Docker's open source "container" approach to virtualization—which is very different from the hypervisor model behind leading enterprise virtualization solutions such as VMware, KVM and Xen—has taken another big step toward maturity with the release of Docker version 0.8. Apple (AAPL) Mac OS X support, major performance improvements and more are now available in the platform that could become a major part of the virtualization ecosystem in the not-too-distant future.
Unlike the virtualization hypervisors that power most virtual servers today, Docker doesn't virtualize an entire operating system. Instead, it provides virtualized application containers that run on top of a "bare-metal" host operating system. By virtualizing at the application level, Docker can offer greater portability, efficiency and security.
The concept isn't new. Docker is essentially an extension of Linux Containers, a userspace virtualization infrastructure that has been available as part of the Linux source code for years. But Docker, an open source project that saw its first release in March 2013, aims to modernize the container virtualization model, simplifying deployment and tailoring it to meet the demands of cloud computing and PaaS solutions.
With the release of Docker 0.8 on Feb. 4, the platform now offers official support for Mac OS X. It also benefits from a number of updates that enhance performance, including reduction in the system memory the infrastructure uses and decreases in the time required to build applications and start the Docker daemon.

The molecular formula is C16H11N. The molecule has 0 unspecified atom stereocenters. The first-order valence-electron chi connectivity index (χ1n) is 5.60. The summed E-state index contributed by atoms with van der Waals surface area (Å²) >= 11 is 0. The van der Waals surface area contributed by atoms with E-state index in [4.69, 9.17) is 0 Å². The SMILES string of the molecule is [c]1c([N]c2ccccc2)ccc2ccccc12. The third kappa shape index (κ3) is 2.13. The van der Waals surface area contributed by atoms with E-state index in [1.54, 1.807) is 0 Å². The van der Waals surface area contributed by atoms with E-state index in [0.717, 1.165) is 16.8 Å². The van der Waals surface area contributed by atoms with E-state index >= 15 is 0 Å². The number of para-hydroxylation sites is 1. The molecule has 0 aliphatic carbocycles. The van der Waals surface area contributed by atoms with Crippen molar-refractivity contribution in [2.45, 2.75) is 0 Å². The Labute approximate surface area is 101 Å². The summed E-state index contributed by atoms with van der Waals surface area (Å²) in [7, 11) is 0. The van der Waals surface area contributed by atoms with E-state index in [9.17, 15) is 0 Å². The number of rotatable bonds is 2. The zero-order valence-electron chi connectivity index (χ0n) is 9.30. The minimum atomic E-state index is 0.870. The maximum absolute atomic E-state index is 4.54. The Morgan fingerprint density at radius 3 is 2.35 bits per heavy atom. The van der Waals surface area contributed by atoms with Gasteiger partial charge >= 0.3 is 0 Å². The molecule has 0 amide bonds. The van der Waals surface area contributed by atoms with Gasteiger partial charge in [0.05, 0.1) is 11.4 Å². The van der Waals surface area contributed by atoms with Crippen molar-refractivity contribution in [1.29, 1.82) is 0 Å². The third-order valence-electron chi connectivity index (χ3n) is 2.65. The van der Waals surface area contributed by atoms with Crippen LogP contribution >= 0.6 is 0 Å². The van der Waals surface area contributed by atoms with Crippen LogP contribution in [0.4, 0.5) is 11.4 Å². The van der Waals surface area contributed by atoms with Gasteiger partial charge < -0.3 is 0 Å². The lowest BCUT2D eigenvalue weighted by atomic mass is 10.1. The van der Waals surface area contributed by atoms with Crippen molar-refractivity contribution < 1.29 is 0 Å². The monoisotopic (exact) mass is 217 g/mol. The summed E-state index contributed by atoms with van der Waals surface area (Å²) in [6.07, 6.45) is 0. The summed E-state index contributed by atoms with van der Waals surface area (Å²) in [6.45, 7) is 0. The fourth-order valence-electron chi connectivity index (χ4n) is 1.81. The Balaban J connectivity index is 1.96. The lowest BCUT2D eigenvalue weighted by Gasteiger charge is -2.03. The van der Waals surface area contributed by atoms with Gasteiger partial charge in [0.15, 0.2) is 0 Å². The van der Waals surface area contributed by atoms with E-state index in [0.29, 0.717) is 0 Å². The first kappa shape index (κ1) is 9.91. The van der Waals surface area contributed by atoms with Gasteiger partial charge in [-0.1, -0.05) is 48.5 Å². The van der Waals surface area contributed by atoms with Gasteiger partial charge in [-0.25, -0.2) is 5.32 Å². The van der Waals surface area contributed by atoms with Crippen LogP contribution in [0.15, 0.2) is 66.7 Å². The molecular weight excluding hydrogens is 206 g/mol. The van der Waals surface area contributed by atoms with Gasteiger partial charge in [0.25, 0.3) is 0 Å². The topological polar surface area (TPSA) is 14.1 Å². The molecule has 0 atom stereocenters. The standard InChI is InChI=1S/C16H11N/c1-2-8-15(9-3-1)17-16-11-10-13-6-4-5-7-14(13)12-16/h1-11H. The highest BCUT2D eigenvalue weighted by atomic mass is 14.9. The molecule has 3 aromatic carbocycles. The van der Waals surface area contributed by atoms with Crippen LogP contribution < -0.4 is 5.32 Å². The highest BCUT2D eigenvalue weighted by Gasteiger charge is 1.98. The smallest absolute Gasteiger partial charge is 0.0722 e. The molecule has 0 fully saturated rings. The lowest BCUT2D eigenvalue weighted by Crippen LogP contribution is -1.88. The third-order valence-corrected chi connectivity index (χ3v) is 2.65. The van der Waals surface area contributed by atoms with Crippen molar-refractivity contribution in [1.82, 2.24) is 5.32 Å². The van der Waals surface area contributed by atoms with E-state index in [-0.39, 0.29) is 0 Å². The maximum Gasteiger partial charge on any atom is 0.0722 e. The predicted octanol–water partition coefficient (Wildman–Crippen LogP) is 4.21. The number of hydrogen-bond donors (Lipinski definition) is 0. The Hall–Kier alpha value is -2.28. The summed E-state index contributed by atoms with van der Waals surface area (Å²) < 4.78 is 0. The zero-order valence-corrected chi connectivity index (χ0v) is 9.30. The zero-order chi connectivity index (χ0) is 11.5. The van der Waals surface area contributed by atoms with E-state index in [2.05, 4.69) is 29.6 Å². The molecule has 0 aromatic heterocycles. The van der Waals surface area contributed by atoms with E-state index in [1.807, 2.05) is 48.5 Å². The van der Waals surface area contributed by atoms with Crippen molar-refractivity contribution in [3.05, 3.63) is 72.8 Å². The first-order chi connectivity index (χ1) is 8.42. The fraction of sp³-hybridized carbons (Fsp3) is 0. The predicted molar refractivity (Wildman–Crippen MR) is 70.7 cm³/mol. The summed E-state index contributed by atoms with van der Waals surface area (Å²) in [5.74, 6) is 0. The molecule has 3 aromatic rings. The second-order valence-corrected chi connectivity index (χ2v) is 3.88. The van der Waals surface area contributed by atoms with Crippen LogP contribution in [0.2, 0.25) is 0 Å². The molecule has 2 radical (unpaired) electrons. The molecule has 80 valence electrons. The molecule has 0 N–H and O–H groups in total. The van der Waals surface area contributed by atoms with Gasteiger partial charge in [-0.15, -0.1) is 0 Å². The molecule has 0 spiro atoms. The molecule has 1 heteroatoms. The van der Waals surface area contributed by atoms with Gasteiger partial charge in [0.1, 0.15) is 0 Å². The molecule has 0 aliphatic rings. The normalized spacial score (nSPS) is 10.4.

Docker 0.8 also introduces a new release model. From here on, the project will issue a new version each month, basing version updates on a timeline rather than features. Docker also will adopt simpler numbering conventions for the releases.
Both of these changes, along with everything else in the latest Docker version, point to the growing maturity of Docker. Mac OS X support and a standardized release cadence don't mean Docker is ready for prime time, and the project is still far from the mainstream adoption phase. But it has come very far in the fewer than 12 months since its first release, and, when it is ready for production, it could dramatically affect the way organizations across the channel think about and deploy virtualization.